Several case reports about concurrent HPV-related Head and Neck squamous cell carcinoma have been published which seems to suggest a possibility of direct horizontal HPV transmission between intimate couples. Isao et al. reported a married couple with the same HPV type detected in their tonsillar Squamous cell carcinoma tissue specimens . Haddad et al. reported a couple with HNSCC in which both tumors positive for HPV 16 were found to have identical HPV genomes . Andrew et al. described 2 non-smoking couples with HPV 16 -related tonsillar cancer were found to have identical DNA sequences of the HPV-16 genome in L1, LCR, and E6/E7 regions . Huang et al. reported 2 couples with HPV-related cancers. In one couple, HPV-16 was detected in cervical SCC of the wife and HPV 16 was detected in laryngeal carcinoma tissue specimens of her husband. For the second couple, however, HPV 31 was detected in the cervical tumor and HPV 18 in nasopharyngeal tumor from the husband . Brobst et al. reported a married couple both diagnosed with HPV-related oropharyngeal carcinoma and nearly identical the HPV strains detected in tumor specimens . Vanderbilt et al. reported a male spouse with HPV 16 detected in nasopharyngeal cancer whose wife had cervical cancer of unknown HPV type . Prakash et al. reported four heterosexual couples with HPV16-detected in their oropharyngeal SCC . Vahl et al. reported a married couple with HPV positive metachroneous oropharyngeal SCC . The review by Panta et al. has shown that the concurrent OPSCC were more often seen in advanced age. Almost all the reported cases showed concordant HPV type which shows a possible HPV transmission in couples . More studies/reports on concurrent HPV-related HNSCC in couples and the matching of the strains should be performed from every case to improve understanding of HPV infections among spouse/ sexual partners of patients with HPV-related HNSCC.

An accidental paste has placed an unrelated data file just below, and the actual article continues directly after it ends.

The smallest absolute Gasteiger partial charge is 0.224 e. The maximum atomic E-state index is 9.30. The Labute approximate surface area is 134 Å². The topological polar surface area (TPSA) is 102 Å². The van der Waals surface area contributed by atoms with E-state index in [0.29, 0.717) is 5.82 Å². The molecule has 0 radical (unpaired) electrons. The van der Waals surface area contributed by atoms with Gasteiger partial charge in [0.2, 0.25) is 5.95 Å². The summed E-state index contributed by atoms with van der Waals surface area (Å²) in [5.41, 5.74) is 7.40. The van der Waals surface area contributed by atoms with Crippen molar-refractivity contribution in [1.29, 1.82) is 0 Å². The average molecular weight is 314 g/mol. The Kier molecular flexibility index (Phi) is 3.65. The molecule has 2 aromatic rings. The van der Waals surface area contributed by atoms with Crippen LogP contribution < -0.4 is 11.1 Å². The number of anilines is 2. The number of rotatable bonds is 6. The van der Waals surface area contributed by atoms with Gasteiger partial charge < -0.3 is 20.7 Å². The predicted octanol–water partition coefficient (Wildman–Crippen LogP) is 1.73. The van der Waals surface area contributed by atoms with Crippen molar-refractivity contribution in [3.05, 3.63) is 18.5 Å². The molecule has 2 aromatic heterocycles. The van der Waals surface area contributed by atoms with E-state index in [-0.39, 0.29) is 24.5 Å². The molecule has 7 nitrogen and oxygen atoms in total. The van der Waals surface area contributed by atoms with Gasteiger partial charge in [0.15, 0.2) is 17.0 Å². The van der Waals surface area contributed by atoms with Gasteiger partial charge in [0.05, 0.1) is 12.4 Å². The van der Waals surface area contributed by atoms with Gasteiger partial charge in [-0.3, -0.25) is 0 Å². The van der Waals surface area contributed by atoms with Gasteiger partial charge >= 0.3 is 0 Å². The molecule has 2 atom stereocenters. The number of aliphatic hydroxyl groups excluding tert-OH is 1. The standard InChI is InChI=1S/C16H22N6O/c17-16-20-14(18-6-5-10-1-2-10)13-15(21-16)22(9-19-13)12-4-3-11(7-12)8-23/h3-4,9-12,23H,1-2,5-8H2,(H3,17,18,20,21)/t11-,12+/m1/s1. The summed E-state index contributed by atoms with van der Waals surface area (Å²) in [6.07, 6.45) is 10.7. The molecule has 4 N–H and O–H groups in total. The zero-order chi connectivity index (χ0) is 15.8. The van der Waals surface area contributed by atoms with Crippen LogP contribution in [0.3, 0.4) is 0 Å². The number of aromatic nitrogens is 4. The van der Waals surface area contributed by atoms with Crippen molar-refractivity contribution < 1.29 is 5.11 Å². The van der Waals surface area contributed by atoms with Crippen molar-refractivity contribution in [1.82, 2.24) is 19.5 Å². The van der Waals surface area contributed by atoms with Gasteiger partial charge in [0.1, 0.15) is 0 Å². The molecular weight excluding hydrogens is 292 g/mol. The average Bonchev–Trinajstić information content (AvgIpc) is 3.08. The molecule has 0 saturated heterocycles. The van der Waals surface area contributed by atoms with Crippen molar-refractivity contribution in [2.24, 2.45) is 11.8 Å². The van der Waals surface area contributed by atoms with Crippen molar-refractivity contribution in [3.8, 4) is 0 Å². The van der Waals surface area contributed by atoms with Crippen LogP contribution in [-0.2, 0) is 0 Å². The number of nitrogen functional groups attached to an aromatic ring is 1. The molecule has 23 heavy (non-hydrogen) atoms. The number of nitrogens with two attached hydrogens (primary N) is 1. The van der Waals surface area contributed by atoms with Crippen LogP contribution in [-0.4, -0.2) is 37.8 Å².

Risk of oral and/ or-genital lesions in spouses of patients with HPV-related HNSCC